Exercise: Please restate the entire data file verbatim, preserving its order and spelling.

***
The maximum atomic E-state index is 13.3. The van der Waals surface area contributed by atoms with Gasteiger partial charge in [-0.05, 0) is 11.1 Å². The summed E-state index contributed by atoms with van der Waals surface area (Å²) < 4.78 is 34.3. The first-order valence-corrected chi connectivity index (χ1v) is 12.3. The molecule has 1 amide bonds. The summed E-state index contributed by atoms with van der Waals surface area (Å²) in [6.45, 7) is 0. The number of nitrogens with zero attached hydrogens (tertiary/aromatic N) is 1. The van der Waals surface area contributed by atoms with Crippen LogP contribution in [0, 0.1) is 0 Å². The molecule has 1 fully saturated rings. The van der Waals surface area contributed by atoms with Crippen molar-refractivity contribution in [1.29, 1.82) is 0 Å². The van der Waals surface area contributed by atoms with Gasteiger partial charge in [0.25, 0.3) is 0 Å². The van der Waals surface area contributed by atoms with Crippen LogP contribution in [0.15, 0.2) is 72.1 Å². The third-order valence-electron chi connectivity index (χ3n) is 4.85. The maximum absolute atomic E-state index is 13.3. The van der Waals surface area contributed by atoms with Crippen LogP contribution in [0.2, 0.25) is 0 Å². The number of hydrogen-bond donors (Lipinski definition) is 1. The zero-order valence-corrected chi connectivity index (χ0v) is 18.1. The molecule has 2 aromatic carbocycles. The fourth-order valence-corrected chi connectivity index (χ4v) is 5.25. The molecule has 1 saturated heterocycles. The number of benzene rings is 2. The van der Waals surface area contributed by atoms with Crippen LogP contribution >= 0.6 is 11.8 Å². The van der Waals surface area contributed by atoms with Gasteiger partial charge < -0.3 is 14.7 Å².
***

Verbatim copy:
The maximum atomic E-state index is 13.3. The van der Waals surface area contributed by atoms with Gasteiger partial charge in [-0.05, 0) is 11.1 Å². The summed E-state index contributed by atoms with van der Waals surface area (Å²) < 4.78 is 34.3. The first-order valence-corrected chi connectivity index (χ1v) is 12.3. The molecule has 1 amide bonds. The summed E-state index contributed by atoms with van der Waals surface area (Å²) in [6.45, 7) is 0. The number of nitrogens with zero attached hydrogens (tertiary/aromatic N) is 1. The van der Waals surface area contributed by atoms with Crippen LogP contribution in [0, 0.1) is 0 Å². The molecule has 1 fully saturated rings. The van der Waals surface area contributed by atoms with Crippen molar-refractivity contribution in [1.29, 1.82) is 0 Å². The van der Waals surface area contributed by atoms with Gasteiger partial charge in [0.25, 0.3) is 0 Å². The van der Waals surface area contributed by atoms with Crippen LogP contribution in [0.15, 0.2) is 72.1 Å². The third-order valence-electron chi connectivity index (χ3n) is 4.85. The maximum absolute atomic E-state index is 13.3. The van der Waals surface area contributed by atoms with Crippen LogP contribution in [0.2, 0.25) is 0 Å². The number of hydrogen-bond donors (Lipinski definition) is 1. The zero-order valence-corrected chi connectivity index (χ0v) is 18.1. The molecule has 2 aromatic carbocycles. The fourth-order valence-corrected chi connectivity index (χ4v) is 5.25. The molecule has 1 saturated heterocycles. The number of benzene rings is 2. The van der Waals surface area contributed by atoms with Crippen LogP contribution >= 0.6 is 11.8 Å². The van der Waals surface area contributed by atoms with Gasteiger partial charge < -0.3 is 14.7 Å².